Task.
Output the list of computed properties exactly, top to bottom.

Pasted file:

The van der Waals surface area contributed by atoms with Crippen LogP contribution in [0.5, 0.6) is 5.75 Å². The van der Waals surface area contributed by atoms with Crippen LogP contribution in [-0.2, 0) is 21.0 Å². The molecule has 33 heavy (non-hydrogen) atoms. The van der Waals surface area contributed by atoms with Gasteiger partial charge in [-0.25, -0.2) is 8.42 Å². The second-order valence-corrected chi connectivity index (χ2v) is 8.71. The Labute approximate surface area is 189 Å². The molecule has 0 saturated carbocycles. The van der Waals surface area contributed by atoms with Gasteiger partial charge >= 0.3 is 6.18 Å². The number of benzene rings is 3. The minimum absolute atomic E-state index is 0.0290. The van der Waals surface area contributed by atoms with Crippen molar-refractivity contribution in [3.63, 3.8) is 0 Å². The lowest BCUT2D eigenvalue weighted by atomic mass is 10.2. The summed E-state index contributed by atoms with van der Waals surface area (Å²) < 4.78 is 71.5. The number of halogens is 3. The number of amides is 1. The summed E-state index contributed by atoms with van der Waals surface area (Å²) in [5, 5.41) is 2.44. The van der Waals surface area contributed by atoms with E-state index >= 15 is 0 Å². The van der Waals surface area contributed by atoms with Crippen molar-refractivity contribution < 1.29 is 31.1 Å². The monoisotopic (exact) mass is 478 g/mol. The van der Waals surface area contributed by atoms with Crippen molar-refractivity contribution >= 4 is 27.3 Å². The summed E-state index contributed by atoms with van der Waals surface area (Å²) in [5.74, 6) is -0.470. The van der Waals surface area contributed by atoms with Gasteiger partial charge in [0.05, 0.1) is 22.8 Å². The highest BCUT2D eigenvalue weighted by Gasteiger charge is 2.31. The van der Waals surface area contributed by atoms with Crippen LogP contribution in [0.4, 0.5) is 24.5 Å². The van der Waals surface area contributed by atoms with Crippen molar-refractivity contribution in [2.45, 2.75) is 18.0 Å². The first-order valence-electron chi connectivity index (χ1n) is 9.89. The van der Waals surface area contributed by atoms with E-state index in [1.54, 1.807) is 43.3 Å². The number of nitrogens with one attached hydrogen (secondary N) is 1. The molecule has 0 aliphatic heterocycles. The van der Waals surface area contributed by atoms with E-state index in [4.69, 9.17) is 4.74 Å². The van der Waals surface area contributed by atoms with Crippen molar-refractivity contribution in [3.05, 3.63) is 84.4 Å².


The van der Waals surface area contributed by atoms with Crippen LogP contribution in [0.5, 0.6) is 5.75 Å². The van der Waals surface area contributed by atoms with Crippen LogP contribution in [-0.2, 0) is 21.0 Å². The molecule has 33 heavy (non-hydrogen) atoms. The van der Waals surface area contributed by atoms with Gasteiger partial charge in [-0.25, -0.2) is 8.42 Å². The second-order valence-corrected chi connectivity index (χ2v) is 8.71. The Labute approximate surface area is 189 Å². The molecule has 0 saturated carbocycles. The van der Waals surface area contributed by atoms with Gasteiger partial charge >= 0.3 is 6.18 Å². The number of benzene rings is 3. The minimum absolute atomic E-state index is 0.0290. The van der Waals surface area contributed by atoms with Crippen molar-refractivity contribution in [3.63, 3.8) is 0 Å². The lowest BCUT2D eigenvalue weighted by atomic mass is 10.2. The summed E-state index contributed by atoms with van der Waals surface area (Å²) < 4.78 is 71.5. The number of halogens is 3. The number of amides is 1. The summed E-state index contributed by atoms with van der Waals surface area (Å²) in [5, 5.41) is 2.44. The van der Waals surface area contributed by atoms with E-state index >= 15 is 0 Å². The van der Waals surface area contributed by atoms with Crippen molar-refractivity contribution < 1.29 is 31.1 Å². The monoisotopic (exact) mass is 478 g/mol. The van der Waals surface area contributed by atoms with Crippen molar-refractivity contribution >= 4 is 27.3 Å². The summed E-state index contributed by atoms with van der Waals surface area (Å²) in [5.74, 6) is -0.470. The van der Waals surface area contributed by atoms with Gasteiger partial charge in [0.05, 0.1) is 22.8 Å². The highest BCUT2D eigenvalue weighted by Gasteiger charge is 2.31. The van der Waals surface area contributed by atoms with Crippen LogP contribution in [0.4, 0.5) is 24.5 Å². The van der Waals surface area contributed by atoms with Crippen molar-refractivity contribution in [2.45, 2.75) is 18.0 Å². The first-order valence-electron chi connectivity index (χ1n) is 9.89. The van der Waals surface area contributed by atoms with E-state index in [1.54, 1.807) is 43.3 Å². The number of nitrogens with one attached hydrogen (secondary N) is 1. The molecule has 0 aliphatic heterocycles. The van der Waals surface area contributed by atoms with E-state index in [4.69, 9.17) is 4.74 Å². The van der Waals surface area contributed by atoms with Crippen molar-refractivity contribution in [3.05, 3.63) is 84.4 Å².